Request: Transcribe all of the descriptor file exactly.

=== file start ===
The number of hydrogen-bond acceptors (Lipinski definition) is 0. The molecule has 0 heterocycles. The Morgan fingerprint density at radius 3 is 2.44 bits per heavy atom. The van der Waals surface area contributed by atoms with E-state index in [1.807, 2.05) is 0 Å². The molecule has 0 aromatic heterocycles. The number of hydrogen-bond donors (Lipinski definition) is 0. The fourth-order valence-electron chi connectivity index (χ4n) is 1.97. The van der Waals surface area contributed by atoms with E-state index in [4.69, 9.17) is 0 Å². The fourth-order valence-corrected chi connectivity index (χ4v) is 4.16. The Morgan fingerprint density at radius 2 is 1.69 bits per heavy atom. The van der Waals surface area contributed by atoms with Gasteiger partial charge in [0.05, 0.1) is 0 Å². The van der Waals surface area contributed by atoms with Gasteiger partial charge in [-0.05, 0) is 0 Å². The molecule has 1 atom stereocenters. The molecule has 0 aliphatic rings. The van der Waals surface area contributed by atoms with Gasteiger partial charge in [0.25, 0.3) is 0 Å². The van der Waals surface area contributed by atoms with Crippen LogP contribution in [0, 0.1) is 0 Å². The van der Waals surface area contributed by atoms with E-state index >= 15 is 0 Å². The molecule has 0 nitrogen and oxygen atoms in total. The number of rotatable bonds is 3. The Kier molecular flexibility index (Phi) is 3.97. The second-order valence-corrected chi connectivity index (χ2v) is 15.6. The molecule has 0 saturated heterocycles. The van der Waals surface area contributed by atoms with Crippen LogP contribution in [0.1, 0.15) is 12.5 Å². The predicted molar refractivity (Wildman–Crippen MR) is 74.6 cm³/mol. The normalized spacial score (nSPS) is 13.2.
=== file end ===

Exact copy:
The number of hydrogen-bond acceptors (Lipinski definition) is 0. The molecule has 0 heterocycles. The Morgan fingerprint density at radius 3 is 2.44 bits per heavy atom. The van der Waals surface area contributed by atoms with E-state index in [1.807, 2.05) is 0 Å². The molecule has 0 aromatic heterocycles. The number of hydrogen-bond donors (Lipinski definition) is 0. The fourth-order valence-electron chi connectivity index (χ4n) is 1.97. The van der Waals surface area contributed by atoms with E-state index in [4.69, 9.17) is 0 Å². The fourth-order valence-corrected chi connectivity index (χ4v) is 4.16. The Morgan fingerprint density at radius 2 is 1.69 bits per heavy atom. The van der Waals surface area contributed by atoms with Gasteiger partial charge in [0.05, 0.1) is 0 Å². The van der Waals surface area contributed by atoms with Gasteiger partial charge in [-0.05, 0) is 0 Å². The molecule has 1 atom stereocenters. The molecule has 0 aliphatic rings. The van der Waals surface area contributed by atoms with Gasteiger partial charge in [0.25, 0.3) is 0 Å². The van der Waals surface area contributed by atoms with Crippen LogP contribution in [0, 0.1) is 0 Å². The van der Waals surface area contributed by atoms with E-state index >= 15 is 0 Å². The molecule has 0 nitrogen and oxygen atoms in total. The number of rotatable bonds is 3. The Kier molecular flexibility index (Phi) is 3.97. The second-order valence-corrected chi connectivity index (χ2v) is 15.6. The molecule has 0 saturated heterocycles. The van der Waals surface area contributed by atoms with Crippen LogP contribution in [0.1, 0.15) is 12.5 Å². The predicted molar refractivity (Wildman–Crippen MR) is 74.6 cm³/mol. The normalized spacial score (nSPS) is 13.2.